Upgrade table and field definitions

Each extension in TYPO3 can provide the ext_tables.sql file that defines which tables and fields the extension needs. Gathering all ext_tables.sql files thus defines the complete set of tables, fields and indexes of a TYPO3 instance to unfold its full functionality. The Analyze Database Structure section in the Admin Tools > Maintenance backend module can compare the defined set with the current active database schema and shows options to align these two by adding fields, removing fields and so on.

When you upgrade to newer versions of TYPO3 or upgrade an extension, the data definition of tables and fields may have changed. The database structure analyzer detects such changes.

When you install a new extension, any change to the database is performed automatically. When upgrading to a new major version of TYPO3, you should normally go through the upgrade wizard, whose first step is to perform all necessary database changes:

The Upgrade Wizard indicating that the database needs updates

If you want to perform minor updates, update extensions or generally check the functionality of your system, you can go to Admin Tools > Maintenance > Analyze Database Structure:

The Database analyzer is part of the maintenance area

This tool collects the information from all ext_tables.sql files of all active extensions and compares them with the current database structure. Then it proposes to perform the necessary changes, grouped by type:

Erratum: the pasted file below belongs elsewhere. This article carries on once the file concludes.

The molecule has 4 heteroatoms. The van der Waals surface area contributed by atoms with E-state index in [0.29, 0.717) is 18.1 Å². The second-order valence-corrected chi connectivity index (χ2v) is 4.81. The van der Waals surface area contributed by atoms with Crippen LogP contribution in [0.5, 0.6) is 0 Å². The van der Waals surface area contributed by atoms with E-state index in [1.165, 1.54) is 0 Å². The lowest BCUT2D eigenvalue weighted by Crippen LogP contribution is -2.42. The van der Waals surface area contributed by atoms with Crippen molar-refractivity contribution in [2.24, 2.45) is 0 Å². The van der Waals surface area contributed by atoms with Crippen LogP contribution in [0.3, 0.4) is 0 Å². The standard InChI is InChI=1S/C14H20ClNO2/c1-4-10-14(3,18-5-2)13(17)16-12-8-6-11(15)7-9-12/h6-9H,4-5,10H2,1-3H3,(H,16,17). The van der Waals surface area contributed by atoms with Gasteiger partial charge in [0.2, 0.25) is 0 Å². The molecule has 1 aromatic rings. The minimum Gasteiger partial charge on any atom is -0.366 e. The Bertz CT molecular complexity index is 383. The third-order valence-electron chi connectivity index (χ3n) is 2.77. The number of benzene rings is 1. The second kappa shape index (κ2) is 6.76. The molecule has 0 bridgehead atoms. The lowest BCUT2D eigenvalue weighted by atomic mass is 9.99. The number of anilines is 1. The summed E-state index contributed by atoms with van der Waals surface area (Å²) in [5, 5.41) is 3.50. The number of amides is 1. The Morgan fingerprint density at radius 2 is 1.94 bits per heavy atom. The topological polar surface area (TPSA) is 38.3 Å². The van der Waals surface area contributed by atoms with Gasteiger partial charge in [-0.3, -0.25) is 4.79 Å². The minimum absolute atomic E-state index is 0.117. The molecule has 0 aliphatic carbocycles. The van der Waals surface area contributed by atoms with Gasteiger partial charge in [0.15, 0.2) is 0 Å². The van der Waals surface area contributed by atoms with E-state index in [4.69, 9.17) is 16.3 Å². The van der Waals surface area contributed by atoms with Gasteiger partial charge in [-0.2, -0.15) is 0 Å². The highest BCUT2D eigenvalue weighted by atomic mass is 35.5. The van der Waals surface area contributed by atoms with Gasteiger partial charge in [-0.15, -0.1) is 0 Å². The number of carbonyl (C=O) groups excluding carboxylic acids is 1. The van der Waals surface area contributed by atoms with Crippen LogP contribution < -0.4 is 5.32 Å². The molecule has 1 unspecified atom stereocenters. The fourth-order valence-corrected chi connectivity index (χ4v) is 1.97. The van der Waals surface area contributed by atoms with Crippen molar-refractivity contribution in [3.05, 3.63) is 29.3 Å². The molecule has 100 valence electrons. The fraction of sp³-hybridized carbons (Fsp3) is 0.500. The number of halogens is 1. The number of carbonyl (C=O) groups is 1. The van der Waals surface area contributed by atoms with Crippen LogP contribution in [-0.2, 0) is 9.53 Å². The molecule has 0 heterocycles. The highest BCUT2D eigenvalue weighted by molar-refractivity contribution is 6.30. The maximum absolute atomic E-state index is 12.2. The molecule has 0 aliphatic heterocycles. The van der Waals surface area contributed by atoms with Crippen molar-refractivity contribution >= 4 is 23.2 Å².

• creating new tables
  • adding new fields to existing tables
  • altering existing fields
  • dropping unused tables and fields

You can choose which updates you want to perform. You can even decide not to create new fields and tables, although that will very likely break your installation.

Analyze the database structure

The ext_tables.sql files

As mentioned above, all data definition statements are stored in files named ext_tables.sql, which may exist in any extension.

The peculiarity is that these files may not always contain a complete and valid SQL data definition. For example, the "dashboard" system extension defines a new table for storing dashboards:

CREATE TABLE be_dashboards (
    identifier varchar(120) DEFAULT '' NOT NULL,
    title varchar(120) DEFAULT '' NOT NULL,
    widgets text

This is a complete and valid SQL data definition. However, the community extension "news" extends the tt_content table with additional fields. It also provides these changes in the form of a SQL CREATE TABLE statement:

CREATE TABLE tt_content (
    tx_news_related_news int(11) DEFAULT '0' NOT NULL,
    KEY index_newscontent (tx_news_related_news)

The classes which take care of assembling the complete SQL data definition will compile all the CREATE TABLE statements for a given table and turn them into a single CREATE TABLE statement. If the table already exists, missing fields are isolated and ALTER TABLE statements are proposed instead.

This means that as an extension developer you should always only have CREATE TABLE statements in your ext_tables.sql files, the system will handle them as needed.